Custom Front Page Templates

By default, WordPress shows your most recent posts in reverse chronological order on the front page of your site. Many WordPress users want a static front page or splash page as the front page instead. This “static front page” look is common for users desiring static or welcoming information on the front page of the site.

The look and feel of the front page of the site is based upon the choices of the user combined with the features and options of the WordPress Theme.

Template Hierarchy of Custom Front Page

On the site front page, WordPress will always use the front-page.php template file, if it exists. If front-page.php does not exist, WordPress will determine which template file to use, depending on the user configuration of Settings > Reading >Front page displays, as follows:

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Custom Site Front Page Template

To create a custom site front page template, include either of the following in the Theme:

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Custom Blog Posts Index Page Template

To create a custom blog posts index template, include the following in the Theme:

  • home.php

Use only the home.php template file for the blog posts index. Do not use a Custom Page Template (such as template-blog.php) for two reasons:

  1. When the static front page feature is configured properly, WordPress will not use a Custom Page Template to display the blog posts index, even if a Custom Page Template is assigned to the page designated as the “Posts page”. WordPress will only use either home.php or index.php.
  2. When the Custom Page Template is assigned to a static page other than the one designated as the “Posts page,” the blog posts index loop pagination will not work properly.

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Contextual Conditional Tags

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is_front_page

The Conditional Tag is_front_page() checks if the site front page is being displayed. Returns true when the site front page is being displayed, regardless of whether ‘Settings > Reading ->Front page displays’ is set to “Your latest posts” or “A static page”.

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is_home

The Conditional Tag is_home() checks if the blog posts index is being displayed. Returns true when the blog posts index is being displayed: when the site front page is being displayed and ‘Settings > Reading ->Front page displays’ is set to “Your latest posts”, or when ‘Settings > Reading ->Front page displays’ is set to “A static page” and the “Posts Page” value is the current Page being displayed.

When the site front page is being displayed and ‘Settings > Reading ->Front page displays’ is set to “Your latest posts”, bothis_front_page() and is_home() will return true.

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Configuration of front-page.php

If it exists, the front-page.php template file is used on the site’s front page regardless of whether ‘Settings > Reading ->Front page displays’ is set to “A static page” or “Your latest posts,” the Theme will need to account for both options, so that the site front page will display either a static page or the blog posts index. There are a few methods to do so.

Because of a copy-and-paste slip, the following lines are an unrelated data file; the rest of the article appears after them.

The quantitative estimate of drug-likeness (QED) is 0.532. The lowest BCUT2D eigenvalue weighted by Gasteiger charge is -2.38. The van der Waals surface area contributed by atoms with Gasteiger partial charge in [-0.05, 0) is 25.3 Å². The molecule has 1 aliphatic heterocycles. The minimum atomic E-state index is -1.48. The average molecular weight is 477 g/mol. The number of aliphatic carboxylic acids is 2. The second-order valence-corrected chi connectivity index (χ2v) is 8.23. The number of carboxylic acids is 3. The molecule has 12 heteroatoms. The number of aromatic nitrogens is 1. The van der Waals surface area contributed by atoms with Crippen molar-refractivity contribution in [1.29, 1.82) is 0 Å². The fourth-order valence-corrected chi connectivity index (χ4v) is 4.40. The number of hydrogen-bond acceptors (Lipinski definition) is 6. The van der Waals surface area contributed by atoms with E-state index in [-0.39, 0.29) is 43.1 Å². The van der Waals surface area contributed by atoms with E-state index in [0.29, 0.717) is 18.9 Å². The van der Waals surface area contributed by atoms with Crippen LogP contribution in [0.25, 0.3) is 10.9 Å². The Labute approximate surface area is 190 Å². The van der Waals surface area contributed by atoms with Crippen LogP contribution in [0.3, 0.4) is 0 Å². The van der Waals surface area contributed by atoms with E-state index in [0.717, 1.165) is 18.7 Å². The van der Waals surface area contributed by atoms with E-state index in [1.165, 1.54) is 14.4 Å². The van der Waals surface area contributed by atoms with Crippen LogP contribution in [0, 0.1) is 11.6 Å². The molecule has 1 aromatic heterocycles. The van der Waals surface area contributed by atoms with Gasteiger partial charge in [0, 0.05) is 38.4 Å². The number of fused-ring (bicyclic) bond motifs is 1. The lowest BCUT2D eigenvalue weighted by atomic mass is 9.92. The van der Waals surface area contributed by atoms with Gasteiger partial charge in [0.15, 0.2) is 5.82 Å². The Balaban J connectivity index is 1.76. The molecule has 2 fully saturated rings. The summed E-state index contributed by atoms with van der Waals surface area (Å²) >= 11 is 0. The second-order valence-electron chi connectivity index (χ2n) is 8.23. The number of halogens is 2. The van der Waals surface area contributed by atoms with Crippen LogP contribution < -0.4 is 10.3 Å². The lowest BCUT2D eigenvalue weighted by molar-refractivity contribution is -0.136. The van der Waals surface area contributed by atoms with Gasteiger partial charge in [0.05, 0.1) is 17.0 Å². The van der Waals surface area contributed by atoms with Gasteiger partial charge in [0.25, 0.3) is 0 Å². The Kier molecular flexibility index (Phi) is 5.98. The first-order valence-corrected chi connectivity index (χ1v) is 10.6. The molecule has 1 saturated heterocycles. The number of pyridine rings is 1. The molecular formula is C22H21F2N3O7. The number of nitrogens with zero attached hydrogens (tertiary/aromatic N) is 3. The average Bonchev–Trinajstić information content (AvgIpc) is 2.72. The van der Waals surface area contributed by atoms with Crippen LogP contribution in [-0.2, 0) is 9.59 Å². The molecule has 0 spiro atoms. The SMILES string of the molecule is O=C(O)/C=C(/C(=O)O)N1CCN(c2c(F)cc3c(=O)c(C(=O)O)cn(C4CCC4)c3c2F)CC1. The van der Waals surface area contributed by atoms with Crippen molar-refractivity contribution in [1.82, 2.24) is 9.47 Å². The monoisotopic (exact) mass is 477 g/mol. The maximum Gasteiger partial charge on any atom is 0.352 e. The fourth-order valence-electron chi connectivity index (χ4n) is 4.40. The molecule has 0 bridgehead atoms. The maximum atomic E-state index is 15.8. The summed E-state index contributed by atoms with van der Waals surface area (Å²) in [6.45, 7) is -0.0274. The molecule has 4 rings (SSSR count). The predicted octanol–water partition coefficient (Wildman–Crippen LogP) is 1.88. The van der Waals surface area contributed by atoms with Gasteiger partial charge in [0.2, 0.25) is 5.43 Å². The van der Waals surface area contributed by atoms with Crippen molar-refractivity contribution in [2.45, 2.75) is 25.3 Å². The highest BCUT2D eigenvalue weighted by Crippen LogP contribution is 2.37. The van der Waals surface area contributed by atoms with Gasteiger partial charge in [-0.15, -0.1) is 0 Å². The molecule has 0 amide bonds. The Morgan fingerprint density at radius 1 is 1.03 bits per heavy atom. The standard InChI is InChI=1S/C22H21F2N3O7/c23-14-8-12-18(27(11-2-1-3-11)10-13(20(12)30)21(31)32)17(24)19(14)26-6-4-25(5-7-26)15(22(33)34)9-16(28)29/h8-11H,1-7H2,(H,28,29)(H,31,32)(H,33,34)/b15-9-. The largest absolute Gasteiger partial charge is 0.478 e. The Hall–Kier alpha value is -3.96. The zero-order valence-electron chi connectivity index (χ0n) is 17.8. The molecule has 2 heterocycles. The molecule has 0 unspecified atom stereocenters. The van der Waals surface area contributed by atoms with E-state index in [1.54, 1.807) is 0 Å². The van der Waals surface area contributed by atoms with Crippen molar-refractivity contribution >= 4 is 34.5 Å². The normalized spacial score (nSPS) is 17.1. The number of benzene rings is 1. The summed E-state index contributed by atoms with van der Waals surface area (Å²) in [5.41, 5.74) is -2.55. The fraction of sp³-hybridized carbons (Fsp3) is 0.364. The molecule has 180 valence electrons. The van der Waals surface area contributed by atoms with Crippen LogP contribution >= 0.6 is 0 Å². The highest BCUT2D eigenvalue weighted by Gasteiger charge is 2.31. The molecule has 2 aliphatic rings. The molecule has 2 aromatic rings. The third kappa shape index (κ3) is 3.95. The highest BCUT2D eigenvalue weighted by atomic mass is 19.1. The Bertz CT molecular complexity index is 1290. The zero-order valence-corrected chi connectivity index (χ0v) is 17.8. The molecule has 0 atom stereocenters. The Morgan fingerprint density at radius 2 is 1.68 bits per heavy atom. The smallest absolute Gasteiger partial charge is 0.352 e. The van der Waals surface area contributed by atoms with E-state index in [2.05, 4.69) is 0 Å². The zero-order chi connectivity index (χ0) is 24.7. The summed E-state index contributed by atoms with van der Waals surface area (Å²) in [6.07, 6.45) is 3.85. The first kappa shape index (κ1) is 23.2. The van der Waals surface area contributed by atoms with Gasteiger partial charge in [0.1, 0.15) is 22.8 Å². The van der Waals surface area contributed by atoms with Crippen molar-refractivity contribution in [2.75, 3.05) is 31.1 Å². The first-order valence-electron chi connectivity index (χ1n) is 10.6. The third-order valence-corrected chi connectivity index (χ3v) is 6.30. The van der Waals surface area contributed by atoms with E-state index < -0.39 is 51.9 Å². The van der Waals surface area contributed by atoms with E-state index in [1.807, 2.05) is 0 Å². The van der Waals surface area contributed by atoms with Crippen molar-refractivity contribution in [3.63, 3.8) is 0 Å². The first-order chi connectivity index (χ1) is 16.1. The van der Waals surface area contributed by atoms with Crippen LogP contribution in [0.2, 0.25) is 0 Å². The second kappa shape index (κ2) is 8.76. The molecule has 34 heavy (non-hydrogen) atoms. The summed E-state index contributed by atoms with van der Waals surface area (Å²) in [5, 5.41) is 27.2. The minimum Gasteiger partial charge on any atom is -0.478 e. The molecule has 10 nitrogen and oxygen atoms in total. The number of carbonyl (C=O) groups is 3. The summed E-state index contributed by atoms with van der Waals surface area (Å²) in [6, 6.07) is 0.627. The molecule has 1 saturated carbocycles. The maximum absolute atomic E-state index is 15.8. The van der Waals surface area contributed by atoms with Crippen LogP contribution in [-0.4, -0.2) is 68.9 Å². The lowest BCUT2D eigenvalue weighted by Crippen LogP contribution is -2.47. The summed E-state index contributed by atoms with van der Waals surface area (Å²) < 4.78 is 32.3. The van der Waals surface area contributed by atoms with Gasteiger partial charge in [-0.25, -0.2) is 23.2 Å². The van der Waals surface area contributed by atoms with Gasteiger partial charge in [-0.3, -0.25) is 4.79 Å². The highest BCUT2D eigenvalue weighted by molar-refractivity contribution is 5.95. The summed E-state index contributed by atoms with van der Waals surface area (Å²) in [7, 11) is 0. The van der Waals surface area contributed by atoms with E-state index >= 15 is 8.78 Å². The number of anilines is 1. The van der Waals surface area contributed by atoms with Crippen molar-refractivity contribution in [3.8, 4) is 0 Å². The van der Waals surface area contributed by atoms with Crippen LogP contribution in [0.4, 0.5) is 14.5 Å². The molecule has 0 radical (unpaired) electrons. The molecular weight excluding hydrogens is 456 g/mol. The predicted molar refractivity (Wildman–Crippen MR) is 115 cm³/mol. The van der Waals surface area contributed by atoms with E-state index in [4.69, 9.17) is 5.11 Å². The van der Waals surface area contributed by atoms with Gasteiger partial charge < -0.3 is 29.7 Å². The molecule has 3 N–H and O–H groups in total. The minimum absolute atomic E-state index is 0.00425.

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Conditional display within front-page.php

One way to allow front-page.php to account for both options for ‘Settings > Reading ->Front page displays’ is to add a conditional inside of front-page.php itself, using get_option( 'show_on_front' ), get_home_template(), andget_page_template().

Method 1: including custom content directly within front-page.php:

if ( 'posts' == get_option( 'show_on_front' ) ) {
    include( get_home_template() );
} else {
    // Custom content markup goes here
}

Method 2: including any page template:

if ( 'posts' == get_option( 'show_on_front' ) ) {
    include( get_home_template() );
} else {
    include( get_page_template() );
}

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Filtering frontpage_template

Another way to allow the site front page to display either a static page/custom content or the blog posts index, without adding conditional code within front-page.php, is to filter frontpage_template, by adding a filter callback to functions.php:

function themeslug_filter_front_page_template( $template ) {
    return is_home() ? '' : $template;
}
add_filter( 'frontpage_template', 'themeslug_filter_front_page_template' );

This method causes WordPress to bypass the front-page.php template file altogether when the blog posts index is being displayed.

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Adding custom query loops to front-page.php

If the front-page.php template file includes a default WordPress Loop, like so:

<?php
if ( have_posts() ) : while ( have_posts() ) : the_post();
    // do something
endwhile; else:
    // no posts found
endif;

That loop applies to the post content of the static page assigned to ‘Settings > Reading ->Posts page’.

To display custom loops (latest blog posts, custom/featured content, etc.), add secondary loop queries using calls to WP_Query. For example, to show the 3 latest blog posts:

$latest_blog_posts = new WP_Query( array( 'posts_per_page' => 3 ) );

if ( $latest_blog_posts->have_posts() ) : while ( $latest_blog_posts->have_posts() ) : $latest_blog_posts->the_post();
    // Loop output goes here
endwhile; endif;

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Pagination

Static front pages are not intended to be paged. None of the WordPress Previous / Next page link functions work with a static front page. Pagination on a static front page uses the page query variable, not the paged variable. See the WP_Query for details.